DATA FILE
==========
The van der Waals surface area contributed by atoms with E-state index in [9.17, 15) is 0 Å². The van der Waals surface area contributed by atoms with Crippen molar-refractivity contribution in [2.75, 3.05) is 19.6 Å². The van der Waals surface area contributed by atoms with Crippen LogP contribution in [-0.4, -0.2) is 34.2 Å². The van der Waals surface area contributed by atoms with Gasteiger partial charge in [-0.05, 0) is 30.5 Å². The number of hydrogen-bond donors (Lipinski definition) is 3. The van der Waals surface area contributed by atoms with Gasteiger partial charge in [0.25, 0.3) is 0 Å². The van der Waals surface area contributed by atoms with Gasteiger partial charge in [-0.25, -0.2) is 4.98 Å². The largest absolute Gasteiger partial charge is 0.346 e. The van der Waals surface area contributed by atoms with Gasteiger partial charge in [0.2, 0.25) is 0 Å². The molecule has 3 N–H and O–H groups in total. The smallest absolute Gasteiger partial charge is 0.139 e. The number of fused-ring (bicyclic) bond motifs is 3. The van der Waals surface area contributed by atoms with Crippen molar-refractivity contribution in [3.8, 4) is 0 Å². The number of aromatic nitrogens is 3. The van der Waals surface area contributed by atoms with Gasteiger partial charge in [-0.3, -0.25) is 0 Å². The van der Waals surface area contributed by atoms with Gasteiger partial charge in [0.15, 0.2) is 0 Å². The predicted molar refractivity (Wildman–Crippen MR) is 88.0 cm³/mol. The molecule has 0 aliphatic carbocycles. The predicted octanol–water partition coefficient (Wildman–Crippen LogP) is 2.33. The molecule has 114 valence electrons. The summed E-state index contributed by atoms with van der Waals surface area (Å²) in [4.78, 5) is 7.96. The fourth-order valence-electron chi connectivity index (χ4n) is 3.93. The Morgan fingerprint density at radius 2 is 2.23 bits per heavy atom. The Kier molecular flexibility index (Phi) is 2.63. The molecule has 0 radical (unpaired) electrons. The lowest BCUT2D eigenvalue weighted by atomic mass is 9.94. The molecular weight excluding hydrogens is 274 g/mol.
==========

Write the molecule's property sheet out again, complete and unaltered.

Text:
The van der Waals surface area contributed by atoms with E-state index in [9.17, 15) is 0 Å². The van der Waals surface area contributed by atoms with Crippen molar-refractivity contribution in [2.75, 3.05) is 19.6 Å². The van der Waals surface area contributed by atoms with Crippen LogP contribution in [-0.4, -0.2) is 34.2 Å². The van der Waals surface area contributed by atoms with Gasteiger partial charge in [-0.05, 0) is 30.5 Å². The number of hydrogen-bond donors (Lipinski definition) is 3. The van der Waals surface area contributed by atoms with Gasteiger partial charge in [0.25, 0.3) is 0 Å². The van der Waals surface area contributed by atoms with Gasteiger partial charge in [-0.25, -0.2) is 4.98 Å². The largest absolute Gasteiger partial charge is 0.346 e. The van der Waals surface area contributed by atoms with Gasteiger partial charge in [0.2, 0.25) is 0 Å². The molecule has 3 N–H and O–H groups in total. The smallest absolute Gasteiger partial charge is 0.139 e. The number of fused-ring (bicyclic) bond motifs is 3. The van der Waals surface area contributed by atoms with Crippen molar-refractivity contribution in [3.8, 4) is 0 Å². The number of aromatic nitrogens is 3. The van der Waals surface area contributed by atoms with Gasteiger partial charge in [-0.3, -0.25) is 0 Å². The van der Waals surface area contributed by atoms with Gasteiger partial charge in [0.15, 0.2) is 0 Å². The predicted molar refractivity (Wildman–Crippen MR) is 88.0 cm³/mol. The molecule has 0 aliphatic carbocycles. The predicted octanol–water partition coefficient (Wildman–Crippen LogP) is 2.33. The molecule has 114 valence electrons. The summed E-state index contributed by atoms with van der Waals surface area (Å²) in [4.78, 5) is 7.96. The fourth-order valence-electron chi connectivity index (χ4n) is 3.93. The Morgan fingerprint density at radius 2 is 2.23 bits per heavy atom. The Kier molecular flexibility index (Phi) is 2.63. The molecule has 0 radical (unpaired) electrons. The lowest BCUT2D eigenvalue weighted by atomic mass is 9.94. The molecular weight excluding hydrogens is 274 g/mol.